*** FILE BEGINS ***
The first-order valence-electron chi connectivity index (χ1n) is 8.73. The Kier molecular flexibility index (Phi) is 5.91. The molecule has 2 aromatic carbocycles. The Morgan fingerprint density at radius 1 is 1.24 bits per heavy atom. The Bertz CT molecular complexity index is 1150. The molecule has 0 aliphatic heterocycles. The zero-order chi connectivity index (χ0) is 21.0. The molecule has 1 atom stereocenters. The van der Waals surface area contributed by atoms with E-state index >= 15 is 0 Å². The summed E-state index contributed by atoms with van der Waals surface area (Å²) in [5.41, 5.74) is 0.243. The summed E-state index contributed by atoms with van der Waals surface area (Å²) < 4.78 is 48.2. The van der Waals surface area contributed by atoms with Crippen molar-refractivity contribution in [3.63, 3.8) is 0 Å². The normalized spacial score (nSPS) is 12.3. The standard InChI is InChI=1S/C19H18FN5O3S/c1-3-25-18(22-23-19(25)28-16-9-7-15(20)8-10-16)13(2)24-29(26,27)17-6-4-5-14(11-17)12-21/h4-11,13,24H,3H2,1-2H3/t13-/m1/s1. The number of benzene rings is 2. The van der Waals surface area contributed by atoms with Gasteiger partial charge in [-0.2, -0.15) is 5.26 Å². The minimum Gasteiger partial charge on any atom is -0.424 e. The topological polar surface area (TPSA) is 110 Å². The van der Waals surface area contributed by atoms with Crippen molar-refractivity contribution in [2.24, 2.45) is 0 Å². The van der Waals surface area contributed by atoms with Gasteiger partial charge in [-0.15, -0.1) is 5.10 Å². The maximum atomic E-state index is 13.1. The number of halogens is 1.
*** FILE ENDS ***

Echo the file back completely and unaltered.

The first-order valence-electron chi connectivity index (χ1n) is 8.73. The Kier molecular flexibility index (Phi) is 5.91. The molecule has 2 aromatic carbocycles. The Morgan fingerprint density at radius 1 is 1.24 bits per heavy atom. The Bertz CT molecular complexity index is 1150. The molecule has 0 aliphatic heterocycles. The zero-order chi connectivity index (χ0) is 21.0. The molecule has 1 atom stereocenters. The van der Waals surface area contributed by atoms with E-state index >= 15 is 0 Å². The summed E-state index contributed by atoms with van der Waals surface area (Å²) in [5.41, 5.74) is 0.243. The summed E-state index contributed by atoms with van der Waals surface area (Å²) < 4.78 is 48.2. The van der Waals surface area contributed by atoms with Crippen molar-refractivity contribution in [3.63, 3.8) is 0 Å². The normalized spacial score (nSPS) is 12.3. The standard InChI is InChI=1S/C19H18FN5O3S/c1-3-25-18(22-23-19(25)28-16-9-7-15(20)8-10-16)13(2)24-29(26,27)17-6-4-5-14(11-17)12-21/h4-11,13,24H,3H2,1-2H3/t13-/m1/s1. The number of benzene rings is 2. The van der Waals surface area contributed by atoms with Gasteiger partial charge in [-0.2, -0.15) is 5.26 Å². The minimum Gasteiger partial charge on any atom is -0.424 e. The topological polar surface area (TPSA) is 110 Å². The van der Waals surface area contributed by atoms with Crippen molar-refractivity contribution in [2.24, 2.45) is 0 Å². The van der Waals surface area contributed by atoms with Gasteiger partial charge in [-0.15, -0.1) is 5.10 Å². The maximum atomic E-state index is 13.1. The number of halogens is 1.